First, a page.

Figure 3. Endocytic regulation of synaptic growth signaling

Left: Endocytic machinery (α-Nervous Wreck) surrounds sites of synaptic vesicle exocytosis (α-Brp) in larval boutons.
Middle: Endocytosis defects result in unconstrained growth of the larval NMJ.
Right: Activated Tkv receptor TkvQ199D) is relocalized to internal compartments by SNX163A (endocytosis mutant) relative to SNX16 (wild-type), resulting in increased signaling.

Figure 4. Confocal live imaging of a Drosophila larval motor axon showing movement of receptors.

We are devising time-resolved trafficking assays for imaging receptor-mediated endocytosis at the Drosophila NMJ, taking advantage of exciting new developments in live imaging by using spinning disk confocal microscopy (Figure 4). We have generated a panel of transgenic flies expressing fluorescently tagged markers of endocytosis so that we can image the path of receptors through the endosomal pathway after stimulation with labeled ligand. We can then measure the rate of receptor endocytosis in a wide variety of mutant synapses, to evaluate at what step synaptic growth is being perturbed. This system offers unprecedented experimental access to synaptic receptor-mediated endocytosis, since larval NMJs are stereotyped and large enough to image subcellular events by light microscopy in living animals over long periods of development.

Endosomal membrane traffic and disease

Intracellular membrane traffic serves to compartmentalize cellular signaling and biochemical events, and is both a prominent point of disease-related defects in neurodegenerative conditions including Alzheimer's disease (AD) and Amyotrophic Lateral Sclerosis (ALS), as well as a potential point of intervention. Healthy tissues maintain innervation by producing and releasing neurotrophic factors that control both the structure and function of the innervating neuron. These factors bind to neuronal receptors and drive their internalization into a "signaling endosome" that undergoes retrograde traffic to the cell body to convey pro-survival, differentiation, or pro-apoptotic signals to the nucleus. During neurodegenerative disease, neurons exhibit altered localization of neurotrophin receptors and may switch neurotrophin responsiveness from pro-survival to pro-apoptotic signaling. Neurotrophin signaling pathways may thus be effective points of intervention, particularly if methods can be found to modify these signaling pathways locally and specifically, for example at the level of intracellular traffic of their receptors.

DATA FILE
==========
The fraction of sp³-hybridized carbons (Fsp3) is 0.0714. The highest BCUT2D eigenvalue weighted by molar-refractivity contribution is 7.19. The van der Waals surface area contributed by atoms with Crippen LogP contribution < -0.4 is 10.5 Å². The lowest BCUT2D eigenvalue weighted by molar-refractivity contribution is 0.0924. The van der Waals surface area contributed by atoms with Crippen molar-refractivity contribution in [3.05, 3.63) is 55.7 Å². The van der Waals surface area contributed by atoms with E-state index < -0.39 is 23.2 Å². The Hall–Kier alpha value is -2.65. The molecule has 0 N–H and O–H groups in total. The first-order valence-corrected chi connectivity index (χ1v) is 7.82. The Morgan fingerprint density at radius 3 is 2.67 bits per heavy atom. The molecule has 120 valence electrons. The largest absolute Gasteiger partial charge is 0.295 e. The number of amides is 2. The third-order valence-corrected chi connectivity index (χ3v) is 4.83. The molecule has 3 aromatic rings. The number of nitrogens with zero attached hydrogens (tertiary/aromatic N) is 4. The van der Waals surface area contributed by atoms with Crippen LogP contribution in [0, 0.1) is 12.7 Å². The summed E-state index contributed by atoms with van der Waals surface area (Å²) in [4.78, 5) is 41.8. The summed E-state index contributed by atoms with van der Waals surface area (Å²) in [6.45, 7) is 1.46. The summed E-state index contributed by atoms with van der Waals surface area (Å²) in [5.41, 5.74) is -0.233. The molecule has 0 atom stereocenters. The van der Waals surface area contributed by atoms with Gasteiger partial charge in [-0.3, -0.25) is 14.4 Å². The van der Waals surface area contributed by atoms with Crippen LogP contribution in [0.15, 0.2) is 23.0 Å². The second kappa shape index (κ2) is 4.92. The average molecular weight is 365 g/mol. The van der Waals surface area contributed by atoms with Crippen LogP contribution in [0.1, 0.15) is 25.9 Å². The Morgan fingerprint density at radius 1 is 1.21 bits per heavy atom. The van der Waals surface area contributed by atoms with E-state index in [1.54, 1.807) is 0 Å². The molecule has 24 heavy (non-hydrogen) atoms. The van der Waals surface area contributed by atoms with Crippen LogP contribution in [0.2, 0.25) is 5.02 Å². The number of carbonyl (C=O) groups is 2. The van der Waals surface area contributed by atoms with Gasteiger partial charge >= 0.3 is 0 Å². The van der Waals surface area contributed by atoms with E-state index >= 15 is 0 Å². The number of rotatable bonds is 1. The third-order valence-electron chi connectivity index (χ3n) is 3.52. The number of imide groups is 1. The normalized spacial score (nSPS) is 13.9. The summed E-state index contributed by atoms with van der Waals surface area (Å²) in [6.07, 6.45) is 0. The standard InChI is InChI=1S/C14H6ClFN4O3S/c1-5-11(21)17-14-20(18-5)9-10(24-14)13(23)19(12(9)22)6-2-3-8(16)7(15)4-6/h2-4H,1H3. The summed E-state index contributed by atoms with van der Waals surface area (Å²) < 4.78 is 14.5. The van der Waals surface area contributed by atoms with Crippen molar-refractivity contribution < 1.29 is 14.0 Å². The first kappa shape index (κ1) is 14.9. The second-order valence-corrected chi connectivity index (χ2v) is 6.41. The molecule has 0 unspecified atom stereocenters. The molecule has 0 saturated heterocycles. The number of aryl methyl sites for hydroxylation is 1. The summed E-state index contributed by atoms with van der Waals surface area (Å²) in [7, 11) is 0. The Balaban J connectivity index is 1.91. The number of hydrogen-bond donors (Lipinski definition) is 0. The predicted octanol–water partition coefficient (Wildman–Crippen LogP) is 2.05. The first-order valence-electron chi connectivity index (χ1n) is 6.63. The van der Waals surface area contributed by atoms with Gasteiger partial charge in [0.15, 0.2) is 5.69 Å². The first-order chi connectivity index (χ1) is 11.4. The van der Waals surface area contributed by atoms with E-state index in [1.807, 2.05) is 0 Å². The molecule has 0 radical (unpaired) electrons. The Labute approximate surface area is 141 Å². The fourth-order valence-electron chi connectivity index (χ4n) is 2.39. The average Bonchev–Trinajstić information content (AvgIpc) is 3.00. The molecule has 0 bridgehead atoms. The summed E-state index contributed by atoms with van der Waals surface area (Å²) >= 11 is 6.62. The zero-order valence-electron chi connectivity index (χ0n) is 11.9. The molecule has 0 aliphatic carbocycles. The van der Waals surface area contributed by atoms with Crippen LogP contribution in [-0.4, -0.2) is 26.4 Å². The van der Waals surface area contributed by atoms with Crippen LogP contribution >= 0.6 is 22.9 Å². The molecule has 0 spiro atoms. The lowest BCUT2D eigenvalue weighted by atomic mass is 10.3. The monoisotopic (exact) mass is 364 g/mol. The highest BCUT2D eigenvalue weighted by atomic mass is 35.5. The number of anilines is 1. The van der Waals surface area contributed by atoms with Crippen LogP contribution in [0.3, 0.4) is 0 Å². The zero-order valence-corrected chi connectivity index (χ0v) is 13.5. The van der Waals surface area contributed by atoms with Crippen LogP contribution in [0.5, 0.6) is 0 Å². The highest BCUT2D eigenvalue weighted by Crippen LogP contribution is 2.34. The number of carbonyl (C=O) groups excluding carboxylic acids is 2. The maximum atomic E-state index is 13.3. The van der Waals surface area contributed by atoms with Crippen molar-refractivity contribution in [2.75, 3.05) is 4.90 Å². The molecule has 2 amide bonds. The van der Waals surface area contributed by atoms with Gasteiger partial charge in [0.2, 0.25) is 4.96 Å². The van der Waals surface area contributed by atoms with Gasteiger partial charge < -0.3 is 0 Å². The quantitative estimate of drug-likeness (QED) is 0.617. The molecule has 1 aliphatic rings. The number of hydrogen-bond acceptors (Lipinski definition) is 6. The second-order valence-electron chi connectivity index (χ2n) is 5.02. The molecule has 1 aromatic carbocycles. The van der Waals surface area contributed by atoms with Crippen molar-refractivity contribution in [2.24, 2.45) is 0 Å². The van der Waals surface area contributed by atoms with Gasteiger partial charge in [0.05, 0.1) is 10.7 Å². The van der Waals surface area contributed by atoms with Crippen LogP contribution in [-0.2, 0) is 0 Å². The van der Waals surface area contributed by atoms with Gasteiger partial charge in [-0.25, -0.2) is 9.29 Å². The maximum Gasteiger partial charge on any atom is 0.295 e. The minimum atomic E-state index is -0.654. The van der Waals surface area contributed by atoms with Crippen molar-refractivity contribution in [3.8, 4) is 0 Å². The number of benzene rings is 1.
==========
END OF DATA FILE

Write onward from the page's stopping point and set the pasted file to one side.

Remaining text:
We are exploring the connection between disease phenotypes and these growth-signaling pathways, using genetics and live imaging to manipulate and visualize sub-cellular neuronal trafficking events in established Drosophila models of neurodegenerative disease. We are also probing the cellular functions of several conserved Drosophila homologs of genes that function in endosomal trafficking pathways and are mutated in human neurological disorders.